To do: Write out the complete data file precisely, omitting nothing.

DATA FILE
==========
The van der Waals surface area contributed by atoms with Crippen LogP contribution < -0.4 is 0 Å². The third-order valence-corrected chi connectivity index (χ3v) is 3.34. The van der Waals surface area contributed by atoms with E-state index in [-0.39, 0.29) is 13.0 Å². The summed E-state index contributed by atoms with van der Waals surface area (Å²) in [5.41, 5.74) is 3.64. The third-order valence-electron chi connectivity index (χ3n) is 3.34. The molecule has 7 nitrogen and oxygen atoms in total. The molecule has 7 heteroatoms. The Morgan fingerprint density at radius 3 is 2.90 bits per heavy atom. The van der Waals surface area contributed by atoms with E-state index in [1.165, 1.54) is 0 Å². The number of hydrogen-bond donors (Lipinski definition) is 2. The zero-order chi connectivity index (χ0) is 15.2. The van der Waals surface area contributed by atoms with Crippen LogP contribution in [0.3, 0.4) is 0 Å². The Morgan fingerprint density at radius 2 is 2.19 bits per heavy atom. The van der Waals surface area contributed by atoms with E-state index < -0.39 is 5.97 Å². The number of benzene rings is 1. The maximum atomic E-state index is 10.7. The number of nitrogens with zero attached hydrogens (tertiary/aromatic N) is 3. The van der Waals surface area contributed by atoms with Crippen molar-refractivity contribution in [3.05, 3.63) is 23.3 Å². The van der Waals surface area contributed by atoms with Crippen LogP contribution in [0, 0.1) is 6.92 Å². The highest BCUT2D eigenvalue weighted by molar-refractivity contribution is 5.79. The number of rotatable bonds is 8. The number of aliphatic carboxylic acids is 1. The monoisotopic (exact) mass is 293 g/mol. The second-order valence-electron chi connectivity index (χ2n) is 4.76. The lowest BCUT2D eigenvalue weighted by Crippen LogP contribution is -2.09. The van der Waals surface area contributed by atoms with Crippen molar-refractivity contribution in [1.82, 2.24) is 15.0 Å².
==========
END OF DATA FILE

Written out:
The van der Waals surface area contributed by atoms with Crippen LogP contribution < -0.4 is 0 Å². The third-order valence-corrected chi connectivity index (χ3v) is 3.34. The van der Waals surface area contributed by atoms with E-state index in [-0.39, 0.29) is 13.0 Å². The summed E-state index contributed by atoms with van der Waals surface area (Å²) in [5.41, 5.74) is 3.64. The third-order valence-electron chi connectivity index (χ3n) is 3.34. The molecule has 7 nitrogen and oxygen atoms in total. The molecule has 7 heteroatoms. The Morgan fingerprint density at radius 3 is 2.90 bits per heavy atom. The van der Waals surface area contributed by atoms with E-state index in [1.165, 1.54) is 0 Å². The number of hydrogen-bond donors (Lipinski definition) is 2. The zero-order chi connectivity index (χ0) is 15.2. The van der Waals surface area contributed by atoms with Crippen LogP contribution in [0.3, 0.4) is 0 Å². The Morgan fingerprint density at radius 2 is 2.19 bits per heavy atom. The van der Waals surface area contributed by atoms with E-state index < -0.39 is 5.97 Å². The number of benzene rings is 1. The maximum atomic E-state index is 10.7. The number of nitrogens with zero attached hydrogens (tertiary/aromatic N) is 3. The van der Waals surface area contributed by atoms with Crippen molar-refractivity contribution in [3.05, 3.63) is 23.3 Å². The van der Waals surface area contributed by atoms with Crippen LogP contribution in [0, 0.1) is 6.92 Å². The highest BCUT2D eigenvalue weighted by molar-refractivity contribution is 5.79. The number of rotatable bonds is 8. The number of aliphatic carboxylic acids is 1. The monoisotopic (exact) mass is 293 g/mol. The second-order valence-electron chi connectivity index (χ2n) is 4.76. The lowest BCUT2D eigenvalue weighted by Crippen LogP contribution is -2.09. The van der Waals surface area contributed by atoms with Crippen molar-refractivity contribution in [1.82, 2.24) is 15.0 Å².